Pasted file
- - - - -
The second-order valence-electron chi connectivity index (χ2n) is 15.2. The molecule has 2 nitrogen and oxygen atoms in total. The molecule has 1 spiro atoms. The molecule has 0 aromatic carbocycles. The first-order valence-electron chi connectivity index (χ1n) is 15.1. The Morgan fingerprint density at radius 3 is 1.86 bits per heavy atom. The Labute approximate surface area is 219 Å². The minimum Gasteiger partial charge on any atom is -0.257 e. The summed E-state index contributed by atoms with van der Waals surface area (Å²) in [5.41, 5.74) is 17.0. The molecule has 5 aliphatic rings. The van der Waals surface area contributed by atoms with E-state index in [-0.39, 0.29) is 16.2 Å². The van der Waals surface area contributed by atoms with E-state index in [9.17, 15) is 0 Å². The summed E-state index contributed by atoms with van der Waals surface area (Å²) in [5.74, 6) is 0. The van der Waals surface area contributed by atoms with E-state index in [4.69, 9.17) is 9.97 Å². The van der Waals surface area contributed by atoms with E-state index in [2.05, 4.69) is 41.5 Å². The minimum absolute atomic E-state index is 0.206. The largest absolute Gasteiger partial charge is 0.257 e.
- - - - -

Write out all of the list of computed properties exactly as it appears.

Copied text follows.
The second-order valence-electron chi connectivity index (χ2n) is 15.2. The molecule has 2 nitrogen and oxygen atoms in total. The molecule has 1 spiro atoms. The molecule has 0 aromatic carbocycles. The first-order valence-electron chi connectivity index (χ1n) is 15.1. The Morgan fingerprint density at radius 3 is 1.86 bits per heavy atom. The Labute approximate surface area is 219 Å². The minimum Gasteiger partial charge on any atom is -0.257 e. The summed E-state index contributed by atoms with van der Waals surface area (Å²) in [5.41, 5.74) is 17.0. The molecule has 5 aliphatic rings. The van der Waals surface area contributed by atoms with E-state index in [-0.39, 0.29) is 16.2 Å². The van der Waals surface area contributed by atoms with E-state index in [9.17, 15) is 0 Å². The summed E-state index contributed by atoms with van der Waals surface area (Å²) in [5.74, 6) is 0. The van der Waals surface area contributed by atoms with E-state index in [4.69, 9.17) is 9.97 Å². The van der Waals surface area contributed by atoms with E-state index in [2.05, 4.69) is 41.5 Å². The minimum absolute atomic E-state index is 0.206. The largest absolute Gasteiger partial charge is 0.257 e.